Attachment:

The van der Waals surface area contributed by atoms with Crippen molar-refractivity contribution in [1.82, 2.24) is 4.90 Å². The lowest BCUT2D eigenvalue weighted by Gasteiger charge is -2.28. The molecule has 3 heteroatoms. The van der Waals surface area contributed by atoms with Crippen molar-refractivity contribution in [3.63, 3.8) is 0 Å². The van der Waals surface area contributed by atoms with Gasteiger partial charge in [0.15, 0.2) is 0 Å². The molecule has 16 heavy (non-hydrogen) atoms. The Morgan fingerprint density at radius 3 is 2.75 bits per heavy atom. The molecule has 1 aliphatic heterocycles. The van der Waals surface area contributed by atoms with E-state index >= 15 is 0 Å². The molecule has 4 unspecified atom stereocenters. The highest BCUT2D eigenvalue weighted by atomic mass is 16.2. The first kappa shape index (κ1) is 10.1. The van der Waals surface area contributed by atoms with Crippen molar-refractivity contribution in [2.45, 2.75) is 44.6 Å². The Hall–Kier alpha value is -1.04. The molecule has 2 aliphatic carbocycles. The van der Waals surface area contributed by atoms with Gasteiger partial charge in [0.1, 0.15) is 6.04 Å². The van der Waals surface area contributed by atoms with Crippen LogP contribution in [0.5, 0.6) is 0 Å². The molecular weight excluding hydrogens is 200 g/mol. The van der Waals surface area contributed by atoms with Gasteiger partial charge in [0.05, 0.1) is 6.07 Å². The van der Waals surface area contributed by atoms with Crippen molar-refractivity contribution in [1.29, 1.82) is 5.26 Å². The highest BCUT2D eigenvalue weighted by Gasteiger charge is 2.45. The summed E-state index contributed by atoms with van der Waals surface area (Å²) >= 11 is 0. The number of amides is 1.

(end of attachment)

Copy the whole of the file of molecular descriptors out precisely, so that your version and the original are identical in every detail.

The van der Waals surface area contributed by atoms with Crippen molar-refractivity contribution in [1.82, 2.24) is 4.90 Å². The lowest BCUT2D eigenvalue weighted by Gasteiger charge is -2.28. The molecule has 3 heteroatoms. The van der Waals surface area contributed by atoms with Crippen molar-refractivity contribution in [3.63, 3.8) is 0 Å². The van der Waals surface area contributed by atoms with Gasteiger partial charge in [0.15, 0.2) is 0 Å². The molecule has 16 heavy (non-hydrogen) atoms. The Morgan fingerprint density at radius 3 is 2.75 bits per heavy atom. The molecule has 1 aliphatic heterocycles. The van der Waals surface area contributed by atoms with E-state index >= 15 is 0 Å². The molecule has 4 unspecified atom stereocenters. The highest BCUT2D eigenvalue weighted by atomic mass is 16.2. The first kappa shape index (κ1) is 10.1. The van der Waals surface area contributed by atoms with Crippen molar-refractivity contribution in [2.45, 2.75) is 44.6 Å². The Hall–Kier alpha value is -1.04. The molecule has 2 aliphatic carbocycles. The van der Waals surface area contributed by atoms with Gasteiger partial charge in [0.1, 0.15) is 6.04 Å². The van der Waals surface area contributed by atoms with Crippen LogP contribution in [0.5, 0.6) is 0 Å². The molecular weight excluding hydrogens is 200 g/mol. The van der Waals surface area contributed by atoms with Gasteiger partial charge in [0.05, 0.1) is 6.07 Å². The van der Waals surface area contributed by atoms with Crippen molar-refractivity contribution in [1.29, 1.82) is 5.26 Å². The highest BCUT2D eigenvalue weighted by Gasteiger charge is 2.45. The summed E-state index contributed by atoms with van der Waals surface area (Å²) >= 11 is 0. The number of amides is 1.